Wednesday 8 September 2010

Arbitrage finale

The Australian election result is finally out - Gillard takes it.

I know nothing about Australian politics. But I do know a bit about arbitrage. I trade pretty heavily on iPredict. Throughout the period, Labor traded at a premium (Coalition at a discount) on iPredict relative to BetFair and CentreBet. So I started by buying the undervalued position at iPredict, reckoning that NZ prices would move to match Oz prices over time. When that didn't happen terribly quickly, I started up accounts with BetFair and CentreBet to arbitrage.

In the end, my $927 on Liberals at iPredict turned to $0 while my AUD$925 at BetFair turned to AUD$1650 after commissions; $1160 at CentreBet will turn into $1718 when that market closes. I'm up around NZD$400 on arbitrage, about $100 on range trading at iPredict, another $50 from a last minute dumping of Liberal stocks on iPredict during the press conference.

It's more than possible to make a bit arbitraging across the markets. But unless you have fun doing it, it's certainly not worth the opportunity costs of your time. There's probably an impossibility theorem in there - if the opportunity costs of your time are low enough to make it worthwhile, you're likely not able to do it successfully. Unless you're a student, I suppose.

iPredict is relatively thin, so you have to accumulate a bit of position before taking the hedge if you want it to be worthwhile; otherwise, you're making tons of small bets at the other markets. If I knew how to program, setting up a bot that could automatically make trades across the three markets would be an awesome way of dribbling in nickles and dimes. Since it hasn't been done yet, it's probably not worth the opportunity cost of the programmer's time. And, even the seemingly most perfectly contrived arbitrage isn't always without risk.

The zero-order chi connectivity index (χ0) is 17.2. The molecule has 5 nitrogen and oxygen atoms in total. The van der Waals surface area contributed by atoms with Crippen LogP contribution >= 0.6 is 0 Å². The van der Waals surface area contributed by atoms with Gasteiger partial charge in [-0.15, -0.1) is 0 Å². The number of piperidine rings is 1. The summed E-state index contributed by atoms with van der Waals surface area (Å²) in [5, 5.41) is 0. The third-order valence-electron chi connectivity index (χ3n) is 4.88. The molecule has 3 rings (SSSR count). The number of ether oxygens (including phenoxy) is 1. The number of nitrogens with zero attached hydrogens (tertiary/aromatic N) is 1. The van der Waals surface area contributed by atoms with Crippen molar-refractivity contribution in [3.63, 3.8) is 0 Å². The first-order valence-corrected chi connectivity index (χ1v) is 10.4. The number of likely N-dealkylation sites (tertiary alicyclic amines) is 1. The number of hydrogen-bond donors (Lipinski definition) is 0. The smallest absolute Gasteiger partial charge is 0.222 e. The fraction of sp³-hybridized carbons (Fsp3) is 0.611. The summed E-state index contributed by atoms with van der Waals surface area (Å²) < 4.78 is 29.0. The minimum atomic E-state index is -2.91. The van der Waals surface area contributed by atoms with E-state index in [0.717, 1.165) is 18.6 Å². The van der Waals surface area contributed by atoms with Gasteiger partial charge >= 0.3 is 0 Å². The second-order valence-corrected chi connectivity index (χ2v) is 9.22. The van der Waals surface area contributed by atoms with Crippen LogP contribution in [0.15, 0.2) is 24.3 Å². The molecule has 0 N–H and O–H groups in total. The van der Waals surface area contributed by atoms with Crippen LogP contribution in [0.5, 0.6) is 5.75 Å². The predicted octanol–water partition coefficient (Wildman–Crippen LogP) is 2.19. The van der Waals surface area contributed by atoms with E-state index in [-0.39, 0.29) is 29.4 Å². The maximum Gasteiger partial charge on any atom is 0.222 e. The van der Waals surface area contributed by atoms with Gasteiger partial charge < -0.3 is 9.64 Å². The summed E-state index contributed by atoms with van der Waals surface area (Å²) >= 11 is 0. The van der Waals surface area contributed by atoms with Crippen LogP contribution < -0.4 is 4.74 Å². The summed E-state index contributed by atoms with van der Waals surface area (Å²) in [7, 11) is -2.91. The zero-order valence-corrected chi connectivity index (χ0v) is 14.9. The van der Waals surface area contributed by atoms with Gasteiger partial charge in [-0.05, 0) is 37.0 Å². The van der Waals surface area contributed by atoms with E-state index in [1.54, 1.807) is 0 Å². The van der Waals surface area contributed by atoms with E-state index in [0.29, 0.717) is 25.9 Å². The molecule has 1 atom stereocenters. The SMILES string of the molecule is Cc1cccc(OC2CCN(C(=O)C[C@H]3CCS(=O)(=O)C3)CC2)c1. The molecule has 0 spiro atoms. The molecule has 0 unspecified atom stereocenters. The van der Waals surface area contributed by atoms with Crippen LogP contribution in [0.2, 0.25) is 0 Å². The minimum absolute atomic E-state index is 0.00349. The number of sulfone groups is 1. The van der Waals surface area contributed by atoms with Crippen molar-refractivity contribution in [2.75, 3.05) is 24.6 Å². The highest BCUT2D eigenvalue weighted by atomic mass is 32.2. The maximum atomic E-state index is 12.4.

As a final note, iPredict sensibly thins out the market maker in the last hour or so to limit its losses as we move towards certainty. It does this, for technical reasons I think, by moving to single unit MM price steps rather than by, say, dropping to every tenth step. On a busy market, that's really irritating - it makes it hard to see where the thickness is in the book. You have to go to the API to get the full order book, and that's a bit cumbersome when you're also trying to watch prices on another market at the same time.

Blogging will be light over the next few days as daycare is closed. But follow me at @EricCrampton for shorter updates.

No comments:

Post a Comment